So you’ve been tracking your website’s statistics via Google Analytics or another monitoring service, and it’s all been going dandy. When suddenly, you notice your traffic drops. It might be a gradual downward slope or it could be a sudden plummeting. Maybe you had 100 visitors one day and 1 the next. You get worried – what’s going on here? So you start searching Google for an answer. Is this happening to anyone else? What could have gone wrong? Is it something you did? Maybe you ring up your web developer or online marketer and ask what the heck is going on.
Don’t panic. Below are just a few reasons your website might be suffering from decreased traffic. Some of these can be directly rectified by you while others you can’t really do much about:
The tracking code is broken
The first thing you should do is check that your Google Analytics tracking code (or that of any other service you use to measure your traffic statistics) is still present and installed correctly on each page of your website.
Some symptoms of an improperly installed tracking code:
- Traffic falls suddenly – from a fairly stable number of visitors to 0 per day.
- Traffic falls and then plateaus over time – this could be an indicator that the tracking code may have been broken on some pages but not others, perhaps accidentally removed while editing the page. Google Analytics continues tracking traffic for the pages that still have the code installed, but cannot track for pages on which the code is not installed correctly. Naturally, the statistics show a lower number of visitors.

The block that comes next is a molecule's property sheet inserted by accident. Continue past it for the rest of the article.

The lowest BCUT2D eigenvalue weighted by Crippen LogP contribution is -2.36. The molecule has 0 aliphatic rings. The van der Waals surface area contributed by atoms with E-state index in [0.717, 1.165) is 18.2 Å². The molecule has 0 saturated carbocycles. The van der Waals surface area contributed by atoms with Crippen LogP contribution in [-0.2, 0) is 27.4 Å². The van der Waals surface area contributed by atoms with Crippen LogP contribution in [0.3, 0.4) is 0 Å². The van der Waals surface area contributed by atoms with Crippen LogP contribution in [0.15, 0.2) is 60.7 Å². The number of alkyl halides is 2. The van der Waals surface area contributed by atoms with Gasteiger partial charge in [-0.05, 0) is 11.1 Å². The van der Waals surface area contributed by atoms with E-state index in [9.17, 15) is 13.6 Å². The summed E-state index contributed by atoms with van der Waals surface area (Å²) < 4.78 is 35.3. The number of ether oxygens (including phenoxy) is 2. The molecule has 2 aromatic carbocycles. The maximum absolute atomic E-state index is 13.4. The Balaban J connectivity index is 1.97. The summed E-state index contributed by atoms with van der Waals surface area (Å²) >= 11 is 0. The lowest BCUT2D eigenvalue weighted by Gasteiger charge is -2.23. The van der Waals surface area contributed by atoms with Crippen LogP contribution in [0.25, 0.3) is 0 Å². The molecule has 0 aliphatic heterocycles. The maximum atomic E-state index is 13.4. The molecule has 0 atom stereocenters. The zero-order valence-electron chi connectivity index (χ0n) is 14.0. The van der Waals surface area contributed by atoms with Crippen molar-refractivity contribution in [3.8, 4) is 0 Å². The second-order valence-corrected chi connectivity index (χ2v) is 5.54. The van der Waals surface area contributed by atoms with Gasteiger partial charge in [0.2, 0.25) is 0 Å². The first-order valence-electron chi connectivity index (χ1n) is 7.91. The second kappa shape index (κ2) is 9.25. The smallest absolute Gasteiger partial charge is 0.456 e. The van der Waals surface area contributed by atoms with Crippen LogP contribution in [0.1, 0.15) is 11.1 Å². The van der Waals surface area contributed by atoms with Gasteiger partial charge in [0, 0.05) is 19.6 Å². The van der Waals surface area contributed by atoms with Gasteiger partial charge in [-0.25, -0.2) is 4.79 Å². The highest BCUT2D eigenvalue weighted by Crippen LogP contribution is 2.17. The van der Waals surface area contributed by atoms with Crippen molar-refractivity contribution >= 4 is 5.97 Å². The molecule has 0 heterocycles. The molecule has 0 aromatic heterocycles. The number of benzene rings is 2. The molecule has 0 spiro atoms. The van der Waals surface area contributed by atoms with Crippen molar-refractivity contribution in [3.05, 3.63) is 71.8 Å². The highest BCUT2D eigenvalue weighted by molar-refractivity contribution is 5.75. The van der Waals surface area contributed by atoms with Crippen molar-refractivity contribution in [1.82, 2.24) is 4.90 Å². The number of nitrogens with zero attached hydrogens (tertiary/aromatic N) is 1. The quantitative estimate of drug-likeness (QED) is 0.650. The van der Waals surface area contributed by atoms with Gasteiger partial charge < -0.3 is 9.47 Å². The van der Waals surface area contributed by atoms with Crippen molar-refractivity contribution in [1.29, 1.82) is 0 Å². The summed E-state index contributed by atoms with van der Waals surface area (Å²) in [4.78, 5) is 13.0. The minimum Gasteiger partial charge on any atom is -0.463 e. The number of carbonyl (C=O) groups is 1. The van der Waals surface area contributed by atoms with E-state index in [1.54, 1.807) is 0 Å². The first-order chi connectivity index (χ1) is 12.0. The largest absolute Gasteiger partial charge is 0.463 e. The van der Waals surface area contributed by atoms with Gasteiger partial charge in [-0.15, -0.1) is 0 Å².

There are a couple of different ways to check whether the tracking code is the problem (you can use these in combination to be totally sure):
- Go through each page of your website individually. View the source code and find the tracking code on each individual page. Make sure it all looks as it should – not truncated, correct ID, etc.
- Go to your monitoring service and check whether it detects any issues with the tracking code. In Google Analytics this can be done by logging into your account, clicking on the site whose tracking code you want to check, and then clicking “Edit” on the right hand side. From there you will be taken to a page where a “Check Status” link will be visible to check the status of your tracking code. Unfortunately Google Analytics will only check if it is receiving data or not – so unless data is not being received throughout the whole site, you will get a green light from the Analytics status checker.
- Check what traffic has been like for individual pages on your site. Are any pages that you know would be popular showing no traffic? Check the tracking code on those pages.
A Popular Link to your Site has been Removed or Repositioned
Check your traffic sources for a time period of about a week or two before you noticed a drop in traffic. Note the top five or ten referring websites that brought visitors to your site. Now check your traffic sources for the time period since you’ve noticed the lower traffic. Are any of your top traffic drivers missing or not providing nearly as many visitors? Perhaps another website linked to yours from a prominent location and the link was pushed to a less visible spot. Maybe a popular link was removed altogether. This could be accounting for a drop in traffic.
Seasonal, holiday, and other trends
If you’re finding your traffic sloping downward gradually, it might be due to a seasonal or holiday trend. For example, people tend to browse less during the Christmas holidays – they’re likely out there buying gifts or spending their time with friends and family and this leaves less time to spend on the computer.